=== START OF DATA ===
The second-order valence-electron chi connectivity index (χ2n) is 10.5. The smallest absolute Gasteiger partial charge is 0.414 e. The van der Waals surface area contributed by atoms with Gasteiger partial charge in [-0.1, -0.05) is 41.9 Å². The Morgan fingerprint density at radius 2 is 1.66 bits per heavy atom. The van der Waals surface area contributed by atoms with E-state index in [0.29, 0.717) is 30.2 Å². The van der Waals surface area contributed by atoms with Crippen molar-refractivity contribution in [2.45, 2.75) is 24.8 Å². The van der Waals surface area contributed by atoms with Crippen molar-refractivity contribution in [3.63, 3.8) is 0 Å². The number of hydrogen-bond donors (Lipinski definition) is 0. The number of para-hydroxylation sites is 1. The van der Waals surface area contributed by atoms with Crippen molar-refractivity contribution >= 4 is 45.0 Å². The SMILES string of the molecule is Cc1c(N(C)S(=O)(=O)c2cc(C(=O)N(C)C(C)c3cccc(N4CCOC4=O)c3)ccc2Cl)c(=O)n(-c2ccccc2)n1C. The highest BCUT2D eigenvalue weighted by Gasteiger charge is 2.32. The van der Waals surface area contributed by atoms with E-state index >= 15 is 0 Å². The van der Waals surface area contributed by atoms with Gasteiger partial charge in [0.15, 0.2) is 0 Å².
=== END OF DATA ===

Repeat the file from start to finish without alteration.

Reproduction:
The second-order valence-electron chi connectivity index (χ2n) is 10.5. The smallest absolute Gasteiger partial charge is 0.414 e. The van der Waals surface area contributed by atoms with Gasteiger partial charge in [-0.1, -0.05) is 41.9 Å². The Morgan fingerprint density at radius 2 is 1.66 bits per heavy atom. The van der Waals surface area contributed by atoms with E-state index in [0.29, 0.717) is 30.2 Å². The van der Waals surface area contributed by atoms with Crippen molar-refractivity contribution in [2.45, 2.75) is 24.8 Å². The van der Waals surface area contributed by atoms with Crippen molar-refractivity contribution in [3.63, 3.8) is 0 Å². The number of hydrogen-bond donors (Lipinski definition) is 0. The number of para-hydroxylation sites is 1. The van der Waals surface area contributed by atoms with Crippen molar-refractivity contribution >= 4 is 45.0 Å². The SMILES string of the molecule is Cc1c(N(C)S(=O)(=O)c2cc(C(=O)N(C)C(C)c3cccc(N4CCOC4=O)c3)ccc2Cl)c(=O)n(-c2ccccc2)n1C. The highest BCUT2D eigenvalue weighted by Gasteiger charge is 2.32. The van der Waals surface area contributed by atoms with E-state index >= 15 is 0 Å². The van der Waals surface area contributed by atoms with Gasteiger partial charge in [0.15, 0.2) is 0 Å².